Pakistan has one of the world’s fastest-growing middle class populations and has seen a 720% increase in 4G users over the last five years. In January 2021, 100 million internet connections were registered in the country amid the Covid-19 pandemic. However, a large number of the population still remains offline, and microentrepreneurs still use pen and paper to keep track of their transactions. Digital bookkeeping startup CreditBook is trying to make sure that those people weren’t left behind in this digitalization trend. The Karachi-based company announced today that it has raised US$1.5 million seed funding from international and local investors.
Creditbook founders (from left): Iman Jamall, Hasib Malik, and Hisham Adamjee / Photo credit: CreditBook
Investors included Pakistan’s BitRate Venture Capital, VentureSouq from the United Arab Emirates, US-based Better Tomorrow Ventures, Ratio Ventures, Quiet Capital, Toy Ventures, and i2i Ventures. Chinmay Chauhan and Abhinay Peddisetty – founders of Indonesian digital bookkeeper BukuWarung – as well as Musha Ventures and Colombian delivery app Rappi also participated in this round. This also marks the first investment in Pakistan by Better Tomorrow and Ratio. Founded in June 2020 by Hasib Malik, Iman Jamall, and Hisham Adamjee, CreditBook aims to help microentrepreneurs digitalize and track all of their transactions. Its main features are a digital ledger and tracking for accounts receivables and accounts payables – similar to the services provided by KhataBook and OkCredit in India. CreditBook wants to use the new fund to scale its users and product offerings. According to the company, its registered user base grew 5x over the last six months to reach 500,000.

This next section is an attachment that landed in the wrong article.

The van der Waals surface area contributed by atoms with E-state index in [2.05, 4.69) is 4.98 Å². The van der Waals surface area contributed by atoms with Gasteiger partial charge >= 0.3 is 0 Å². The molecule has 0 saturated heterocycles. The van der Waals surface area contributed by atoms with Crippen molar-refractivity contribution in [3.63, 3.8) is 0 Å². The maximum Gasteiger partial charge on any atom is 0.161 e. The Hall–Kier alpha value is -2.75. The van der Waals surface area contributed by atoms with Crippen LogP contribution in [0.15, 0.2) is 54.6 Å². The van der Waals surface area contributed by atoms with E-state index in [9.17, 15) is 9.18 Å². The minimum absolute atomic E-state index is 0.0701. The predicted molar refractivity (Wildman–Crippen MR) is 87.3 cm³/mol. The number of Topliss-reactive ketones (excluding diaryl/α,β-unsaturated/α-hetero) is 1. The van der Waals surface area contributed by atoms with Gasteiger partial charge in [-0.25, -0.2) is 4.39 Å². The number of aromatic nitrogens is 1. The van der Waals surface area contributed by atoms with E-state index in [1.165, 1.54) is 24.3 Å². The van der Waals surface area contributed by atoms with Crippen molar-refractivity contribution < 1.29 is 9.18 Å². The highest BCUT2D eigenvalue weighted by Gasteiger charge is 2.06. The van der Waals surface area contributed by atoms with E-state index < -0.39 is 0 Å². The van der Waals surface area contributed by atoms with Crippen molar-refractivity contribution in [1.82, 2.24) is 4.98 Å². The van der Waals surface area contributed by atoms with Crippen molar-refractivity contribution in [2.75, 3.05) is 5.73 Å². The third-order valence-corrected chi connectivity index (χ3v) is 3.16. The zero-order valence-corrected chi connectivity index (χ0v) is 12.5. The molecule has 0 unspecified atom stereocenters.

“Prior to launch in June 2020, we had planned to use a mix of digital marketing and offline acquisition. But with lockdown restrictions, we pivoted to a purely digital strategy. We were surprised when we saw over thousands of users come onto the platform in the first month with less than $1,000 dollars in total spend,” Malik told Tech in Asia.
Prior to this funding, the company received a small pre-seed funding from individuals within Pakistan’s retail and financial sectors.
Customized to the Pakistani market
Apart from CreditBook, there are several other digital bookkeeping players in Pakistan, including Y Combinator graduate Udhaar. In fact, people in the country can also use Indian products like KhataBook.
However, CreditBook says that its app is available in six local languages, making it the most comprehensive app in the space. The startup also has 15 employees right now, most of them working in tech and marketing.
“For the first six months of operations, we were able to bootstrap the company entirely and yet scale to over 100,000 users despite being second entrants to the market,” Malik recalled.
He adds that while the team learns from similar apps in India and Indonesia, CreditBook is targeting product-market fit so it’s contextually relevant to Pakistan. “Our approach will continue to remain lean as we focus on growth and product through deep research and informed design decisions.”
Malik says that CreditBook hasn’t monetized the product yet as the startup wants to focus on scaling its user base while ensuring that it doesn’t compromise customer trust.